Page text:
SOFIA, Jan 8 (Reuters) - Bulgarian nationalist party leader Volen Siderov could face criminal charges after an airport scuffle prompted the chief prosecutor of the Balkan nation to ask parliament to lift the controversial lawmaker's immunity.
Siderov clashed with a male passenger and a policeman in a runway bus at Varna Airport by the Black Sea on Tuesday. Earlier, he had got into a row on a plane with the female cultural attache at the French Embassy in Sofia.
"The behaviour of deputy Volen Siderov had been extremely outrageous and cynical during the incident," Chief Prosecutor Sotir Tsatsarov said in the request to the parliament to lift Siderov's immunity on Wednesday.
Siderov, whose anti-European Union party holds the balance of power in parliament, denied any wrongdoing. The French embassy in Sofia and the interior ministry condemned what they called Siderov's aggressive behaviour.
Bulgarian lawmakers are protected from prosecution and in most cases only parliament can lift their immunity. Parliament will first meet on January 15 after a New Year break.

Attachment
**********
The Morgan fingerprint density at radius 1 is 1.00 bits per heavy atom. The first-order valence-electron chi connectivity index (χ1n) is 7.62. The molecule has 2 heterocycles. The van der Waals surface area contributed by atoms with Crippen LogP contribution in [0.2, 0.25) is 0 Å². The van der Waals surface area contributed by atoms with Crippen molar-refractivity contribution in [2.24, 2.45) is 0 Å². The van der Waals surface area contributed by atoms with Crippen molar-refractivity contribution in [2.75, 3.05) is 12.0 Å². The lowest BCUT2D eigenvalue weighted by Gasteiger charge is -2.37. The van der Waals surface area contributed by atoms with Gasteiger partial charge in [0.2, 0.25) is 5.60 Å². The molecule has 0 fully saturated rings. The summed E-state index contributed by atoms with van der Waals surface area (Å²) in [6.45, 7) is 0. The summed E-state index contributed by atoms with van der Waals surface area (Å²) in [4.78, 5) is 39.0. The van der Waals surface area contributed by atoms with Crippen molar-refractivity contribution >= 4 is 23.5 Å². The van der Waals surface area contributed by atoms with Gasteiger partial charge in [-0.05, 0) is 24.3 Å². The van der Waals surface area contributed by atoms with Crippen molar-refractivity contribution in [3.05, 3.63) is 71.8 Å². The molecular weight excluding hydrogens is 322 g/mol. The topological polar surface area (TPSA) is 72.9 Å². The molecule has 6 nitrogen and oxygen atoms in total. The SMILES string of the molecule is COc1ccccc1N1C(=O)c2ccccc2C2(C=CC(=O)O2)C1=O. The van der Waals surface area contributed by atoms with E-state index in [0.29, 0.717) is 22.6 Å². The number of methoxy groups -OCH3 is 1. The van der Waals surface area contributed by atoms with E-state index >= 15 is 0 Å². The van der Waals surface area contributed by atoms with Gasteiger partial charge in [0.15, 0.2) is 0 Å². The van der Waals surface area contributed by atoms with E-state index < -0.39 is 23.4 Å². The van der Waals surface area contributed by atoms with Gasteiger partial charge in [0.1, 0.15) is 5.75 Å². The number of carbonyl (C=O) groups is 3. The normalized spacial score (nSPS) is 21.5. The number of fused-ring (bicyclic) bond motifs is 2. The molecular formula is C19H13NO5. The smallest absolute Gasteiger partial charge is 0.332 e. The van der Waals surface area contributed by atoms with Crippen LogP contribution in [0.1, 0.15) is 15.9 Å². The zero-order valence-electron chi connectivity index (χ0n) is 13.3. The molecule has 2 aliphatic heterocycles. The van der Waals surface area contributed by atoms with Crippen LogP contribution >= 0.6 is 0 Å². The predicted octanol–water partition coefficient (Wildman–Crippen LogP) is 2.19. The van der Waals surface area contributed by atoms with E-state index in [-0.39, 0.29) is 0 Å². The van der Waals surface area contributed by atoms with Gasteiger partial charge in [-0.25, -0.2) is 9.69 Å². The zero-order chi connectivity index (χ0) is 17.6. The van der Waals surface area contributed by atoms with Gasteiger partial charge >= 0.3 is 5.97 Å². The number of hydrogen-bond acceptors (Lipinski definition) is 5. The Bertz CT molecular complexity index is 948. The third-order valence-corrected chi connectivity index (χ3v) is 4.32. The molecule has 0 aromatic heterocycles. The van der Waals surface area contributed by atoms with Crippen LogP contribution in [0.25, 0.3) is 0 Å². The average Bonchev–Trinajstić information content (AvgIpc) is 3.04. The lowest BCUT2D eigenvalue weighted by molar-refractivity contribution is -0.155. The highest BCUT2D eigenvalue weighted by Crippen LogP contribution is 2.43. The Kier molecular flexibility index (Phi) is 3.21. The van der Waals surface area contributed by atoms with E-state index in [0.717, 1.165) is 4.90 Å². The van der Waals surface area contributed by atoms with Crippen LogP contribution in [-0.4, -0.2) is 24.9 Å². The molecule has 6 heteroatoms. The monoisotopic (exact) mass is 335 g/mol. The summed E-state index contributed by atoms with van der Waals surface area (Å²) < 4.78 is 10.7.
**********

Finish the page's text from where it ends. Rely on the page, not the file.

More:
A lifting of immunity would allow prosecutors to lay formal charges against the 57-year-old former journalist who said that the incident was a "frame-up", initiated by the Varna regional governor, against whom his party had planned a demonstration on Wednesday.
Siderov called the media "frauds", "hyenas" and "vultures", saying he and his party members had been met by a "group of bandits" at the airport. "I curse you!" the white-haired Siderov shouted when reporters questioned him.
Bulgaria, the European Union's poorest nation, has been criticised by Brussels for failing to show tangible results in imposing strict rule of law and fighting organised crime and corruption.
Siderov has earned much of his popularity in recent years after stepping up rhetoric and populist pledges to improve the lives of poor Bulgarians.
His Attack party wants to nationalise energy distributors, raise taxes on the rich and revoke concessions for gold and water granted to foreign companies. It blames the "colonial" West for low wages and high prices in Bulgaria.
The ruling coalition, which groups the Socialist Party and their junior partners, the ethnic Turkish MRF party, controls 120 seats in the 240-seat parliament. That means it has to rely for a majority on the Attack party, which has 23 seats. (Reporting by Angel Krasimirov, Editing by Alister Doyle)
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